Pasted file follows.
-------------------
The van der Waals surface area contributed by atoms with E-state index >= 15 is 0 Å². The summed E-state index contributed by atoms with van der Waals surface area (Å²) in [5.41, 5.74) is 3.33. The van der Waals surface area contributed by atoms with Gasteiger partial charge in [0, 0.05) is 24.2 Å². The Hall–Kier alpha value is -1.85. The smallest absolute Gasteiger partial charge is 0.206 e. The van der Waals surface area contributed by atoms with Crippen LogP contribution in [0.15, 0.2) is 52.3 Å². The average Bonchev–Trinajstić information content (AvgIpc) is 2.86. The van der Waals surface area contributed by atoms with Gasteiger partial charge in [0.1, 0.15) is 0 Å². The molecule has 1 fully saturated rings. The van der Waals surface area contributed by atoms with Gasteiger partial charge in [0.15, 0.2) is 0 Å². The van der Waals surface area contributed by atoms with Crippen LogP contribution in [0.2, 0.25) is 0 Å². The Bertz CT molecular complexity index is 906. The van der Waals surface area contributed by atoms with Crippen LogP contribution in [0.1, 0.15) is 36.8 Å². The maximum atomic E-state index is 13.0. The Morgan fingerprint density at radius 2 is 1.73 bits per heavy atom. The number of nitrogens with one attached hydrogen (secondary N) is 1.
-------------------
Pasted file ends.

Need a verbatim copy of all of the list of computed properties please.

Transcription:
The van der Waals surface area contributed by atoms with E-state index >= 15 is 0 Å². The summed E-state index contributed by atoms with van der Waals surface area (Å²) in [5.41, 5.74) is 3.33. The van der Waals surface area contributed by atoms with Gasteiger partial charge in [0, 0.05) is 24.2 Å². The Hall–Kier alpha value is -1.85. The smallest absolute Gasteiger partial charge is 0.206 e. The van der Waals surface area contributed by atoms with Crippen LogP contribution in [0.15, 0.2) is 52.3 Å². The average Bonchev–Trinajstić information content (AvgIpc) is 2.86. The van der Waals surface area contributed by atoms with Gasteiger partial charge in [0.1, 0.15) is 0 Å². The molecule has 1 fully saturated rings. The van der Waals surface area contributed by atoms with Gasteiger partial charge in [0.15, 0.2) is 0 Å². The van der Waals surface area contributed by atoms with Crippen LogP contribution in [0.2, 0.25) is 0 Å². The Bertz CT molecular complexity index is 906. The van der Waals surface area contributed by atoms with Crippen LogP contribution in [0.1, 0.15) is 36.8 Å². The maximum atomic E-state index is 13.0. The Morgan fingerprint density at radius 2 is 1.73 bits per heavy atom. The number of nitrogens with one attached hydrogen (secondary N) is 1.